Be a Better Baker
It’s an art and a science – improve on both with these tips.
70. Use quality bakeware. “Good bakeware is just as important as the recipe,” Adams says. “Cheaper alternatives usually are uneven in thickness, layered in unsafe coatings or cause baked goods to stick.”
71. Ditch the bags. “It’s not efficient to measure out of a bag,” Bench says. “Choose storage containers that hold at least one bag of your dry ingredients. You won’t be fighting the torn edges of bags or trying to fit a large measuring cup into a small opening.”
72. Choose the right eggs. Medium eggs might not look all that different from large, but the 1/4- to 1/2-ounce difference per egg can add up in baking and yield a different result. Stick to what the recipe says (most call for large).
73. Measure accurately. Use liquid measuring cups for liquids and dry measuring cups for dry ingredients. Trying to measure liquids in dry cup measures and vice versa is less accurate.
74. Bring ingredients to room temperature.
“I understand the tendency to rush due to hectic schedules, but working with cold butter, cream cheese and other ingredients can create less-than-desirable results,” Adams says.
75. Streamline warming eggs. “If a recipe requires roomtemperature eggs, put them in a bowl of warm water for 10 minutes,” says Ivy Manning, author of the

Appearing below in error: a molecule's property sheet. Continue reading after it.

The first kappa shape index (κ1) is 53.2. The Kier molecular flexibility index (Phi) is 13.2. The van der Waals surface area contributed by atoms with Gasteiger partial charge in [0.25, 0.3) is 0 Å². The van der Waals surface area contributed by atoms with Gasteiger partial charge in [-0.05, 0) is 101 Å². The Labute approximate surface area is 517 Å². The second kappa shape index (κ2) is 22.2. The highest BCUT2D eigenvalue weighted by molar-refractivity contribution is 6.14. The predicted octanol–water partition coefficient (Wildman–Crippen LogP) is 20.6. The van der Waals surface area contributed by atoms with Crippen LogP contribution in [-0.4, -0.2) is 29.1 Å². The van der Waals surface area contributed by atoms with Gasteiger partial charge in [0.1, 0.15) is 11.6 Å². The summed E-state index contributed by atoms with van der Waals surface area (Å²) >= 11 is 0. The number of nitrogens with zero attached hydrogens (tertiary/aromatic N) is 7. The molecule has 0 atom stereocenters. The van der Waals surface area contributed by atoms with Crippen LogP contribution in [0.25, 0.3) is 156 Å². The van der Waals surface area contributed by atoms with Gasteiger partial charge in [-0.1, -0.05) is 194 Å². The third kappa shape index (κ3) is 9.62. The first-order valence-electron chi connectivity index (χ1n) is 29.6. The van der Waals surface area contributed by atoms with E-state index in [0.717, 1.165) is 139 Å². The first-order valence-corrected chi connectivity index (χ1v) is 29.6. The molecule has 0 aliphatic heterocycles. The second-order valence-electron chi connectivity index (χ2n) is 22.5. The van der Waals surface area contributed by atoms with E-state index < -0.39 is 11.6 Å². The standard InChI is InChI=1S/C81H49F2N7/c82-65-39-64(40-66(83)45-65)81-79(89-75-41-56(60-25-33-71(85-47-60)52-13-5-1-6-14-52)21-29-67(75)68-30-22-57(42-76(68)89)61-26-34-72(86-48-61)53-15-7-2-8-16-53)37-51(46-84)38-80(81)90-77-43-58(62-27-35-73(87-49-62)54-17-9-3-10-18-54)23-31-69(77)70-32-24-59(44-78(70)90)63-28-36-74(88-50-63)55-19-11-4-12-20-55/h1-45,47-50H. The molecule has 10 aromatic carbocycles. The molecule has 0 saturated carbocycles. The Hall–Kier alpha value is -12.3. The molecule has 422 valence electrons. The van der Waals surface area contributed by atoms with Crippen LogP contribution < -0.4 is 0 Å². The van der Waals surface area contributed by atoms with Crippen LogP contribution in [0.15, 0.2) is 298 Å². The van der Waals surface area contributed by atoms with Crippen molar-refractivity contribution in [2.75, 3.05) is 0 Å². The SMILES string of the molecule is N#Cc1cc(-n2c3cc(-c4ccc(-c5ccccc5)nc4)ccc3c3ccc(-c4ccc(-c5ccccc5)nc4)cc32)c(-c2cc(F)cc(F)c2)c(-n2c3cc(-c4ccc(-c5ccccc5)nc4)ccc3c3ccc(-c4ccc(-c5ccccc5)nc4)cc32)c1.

Better from Scratch cookbook.
76. Stick to the formula. “I recommend following baking recipes exactly as they are written using the exact ingredients and ratios listed, especially for newer bakers,” Adams says. “Even a slight change can alter texture or baking time – or give you an entirely different result. Once you get comfortable with a recipe, you can start to make slight variations.”
77. Keep track. “Place all the ingredients on the right side of the bowl,” Manning says. “As you add them to the bowl, put the ingredient container to the left of the bowl to keep track of what’s been added.”
78. Don’t overdo it. Overmixing batter will give you tough cakes, muffins and other baked goods. Mix just enough to incorporate the wet and dry ingredients.
79. Mind the oven door. “Baking relies on consistent environments,” says Adams. “Opening the door causes the heat trapped inside the oven to escape.” This can cause items to stop rising or even collapse. “When you believe your baked good to be done, quickly perform the toothpick test or remove it completely.” Continued on page 46